Photos by Val Tourchin
Jeremy Sample ’95 speaks with a tone bordering on surprise, as though he is telling for the first time the story of his professional detour into stunt performance — a career that led to work on the recent hit films Black Panther and Selma.
After a decade of working a tech job in New York, the former Fighting Irish linebacker says he felt “tied to a desk, putting together a project plan,” his days following a rigid structure he found confining. While considering his options, he connected with Stephen Pope ’94 and learned that his old friend had become a movie stunt coordinator. Pope was looking for an African-American actor at the time, so he encouraged Sample to give it a try.
“Coach Holtz would always say, ‘Life is nothing more than a series of decisions,’” Sample recalls. His reaction to the stuntman idea? “Sure. If I’m going to start my life over, this seemed like the obvious choice.”
That was 13 years and more than 100 screen credits ago. Early on, Sample counted former race car drivers and martial artists among his mentors, learning from them how to strike the balance between believable danger and personal safety. Football eased his transition.
“My first night on set I spent time with these guys learning fight choreography and I thought, ‘This is nothing different than football, where you step with this foot, you attack like this,’” Sample says. “It’s the same deal. Someone gives you instructions, your coach says, ‘This is how I want it done,’ and then you execute it.”
Staging riots and wrecks requires calculated risks, asserting control while portraying the uncontrollable, making practiced choreography look like unpredictable instinct. Parallels with his sport guided Sample whether he was taking a slap to the face or flying through the air.
These days Sample also works as a stunt coordinator, collaborating with directors on their visions for their movies, from imagining the action based on a single script-reading to creating scenes in all their chaotic excitement.
“There are no two days that are the same, but in my world there are good days and there are great days on set. There are never any bad days,” Sample says. “We have the privilege to work on major theatrical productions and get paid to drive cars, be set on fire or participate in riots. It’s never boring.”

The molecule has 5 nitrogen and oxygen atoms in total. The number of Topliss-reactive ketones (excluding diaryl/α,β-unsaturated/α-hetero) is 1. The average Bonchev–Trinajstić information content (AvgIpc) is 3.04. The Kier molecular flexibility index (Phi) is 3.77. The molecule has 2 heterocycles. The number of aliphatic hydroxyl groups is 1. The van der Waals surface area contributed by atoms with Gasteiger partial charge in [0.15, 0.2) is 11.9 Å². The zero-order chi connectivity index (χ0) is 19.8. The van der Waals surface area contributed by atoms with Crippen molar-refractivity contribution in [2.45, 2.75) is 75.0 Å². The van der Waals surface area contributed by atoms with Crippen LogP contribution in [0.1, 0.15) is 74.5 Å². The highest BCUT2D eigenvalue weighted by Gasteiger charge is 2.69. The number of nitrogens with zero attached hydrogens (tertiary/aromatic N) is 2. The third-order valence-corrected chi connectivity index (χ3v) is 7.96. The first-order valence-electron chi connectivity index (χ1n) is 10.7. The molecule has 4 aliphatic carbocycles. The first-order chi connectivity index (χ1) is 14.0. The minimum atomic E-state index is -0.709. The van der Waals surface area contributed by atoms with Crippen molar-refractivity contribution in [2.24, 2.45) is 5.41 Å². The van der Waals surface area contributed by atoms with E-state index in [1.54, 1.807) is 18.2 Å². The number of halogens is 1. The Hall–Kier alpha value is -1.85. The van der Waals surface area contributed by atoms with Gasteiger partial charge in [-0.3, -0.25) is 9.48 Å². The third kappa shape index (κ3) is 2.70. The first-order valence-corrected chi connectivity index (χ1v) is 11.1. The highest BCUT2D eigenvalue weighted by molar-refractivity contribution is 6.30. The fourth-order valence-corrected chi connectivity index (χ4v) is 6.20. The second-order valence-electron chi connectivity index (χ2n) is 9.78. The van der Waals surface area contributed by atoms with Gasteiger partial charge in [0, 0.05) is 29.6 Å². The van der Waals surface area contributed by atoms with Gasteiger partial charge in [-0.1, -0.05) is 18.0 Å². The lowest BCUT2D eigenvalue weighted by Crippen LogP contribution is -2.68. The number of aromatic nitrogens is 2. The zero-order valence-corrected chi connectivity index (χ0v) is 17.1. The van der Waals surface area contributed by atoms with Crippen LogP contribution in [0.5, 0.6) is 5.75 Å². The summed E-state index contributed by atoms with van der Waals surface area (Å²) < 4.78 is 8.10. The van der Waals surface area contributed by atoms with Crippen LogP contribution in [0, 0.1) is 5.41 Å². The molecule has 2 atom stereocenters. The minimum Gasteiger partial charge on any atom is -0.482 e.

He lights up talking about Selma, the 2014 film about the voting-rights marches of 1965. Born in Memphis, Tennessee, with family in Mississippi, Sample thinks about that movie, in which he coordinated and performed stunts, as the intersection of his professional and personal lives.
“It became a passion piece for me because my parents grew up during the civil rights movement, and a lot of the stories I got growing up were about my grandparents and great-grandparents,” Sample says. “I went to see it on Christmas Day with my younger brother, and to see the reaction of people when they see your action on the screen and it causes them to cry — you can just hear an entire theatre of people crying during this physical point on the screen — you know that you helped to tell that story and you got it right.”
Sample sums up stunt acting as storytelling. The way a writer uses words, an artist uses paint or a composer uses music, a stunt performer uses action to give audiences a visceral, emotional experience.
'We have the privilege to work on major theatrical productions and get paid to drive cars, be set on fire or participate in riots. It's never boring.'
In Black Panther, Sample’s nameless “Jabari fisherman” plays a crucial role in the plot: saving T’Challa, the main character.
“I don’t ask for much in life, I really don’t,” Sample says, laughing. “When Black Panther was announced, I was like, ‘Please, please let me get on this film.’ I thought, if there’s one movie I need to be in as an African-American stuntperson, this one has to be it, because there aren’t a lot of characters being marketed to African-Americans on that scale.”
Sample’s other credits include stunt work on the 2015 Best Picture Oscar-winner, Birdman; last year’s adaptation of James Baldwin’s If Beale Street Could Talk; and TV series such as Boardwalk Empire and the forthcoming Central Park Five. He compares himself to a juggler, keeping multiple projects aloft at the same time — and hoping he doesn’t drop any.
Over the holidays, Sample took time to visit family and relax at his home in Harlem. He relished ordinary appointments and everyday nuisances.
“I stood in line at Trader Joe’s because there’s always a line at Trader Joe’s and I never have time to stand in it,” he says. “I also realized I finally had free time and didn’t need to keep rescheduling my dentist appointment.”
Soon he was back to work on multiple projects — the juggling act he envisions continuing as long as his body allows it.
“I think I’ll be a performer up until I can’t perform anymore,” he says. “You can’t hit the ground forever.”
Selena Ponio lives in New York, where she works as an analyst at a Wall Street law firm.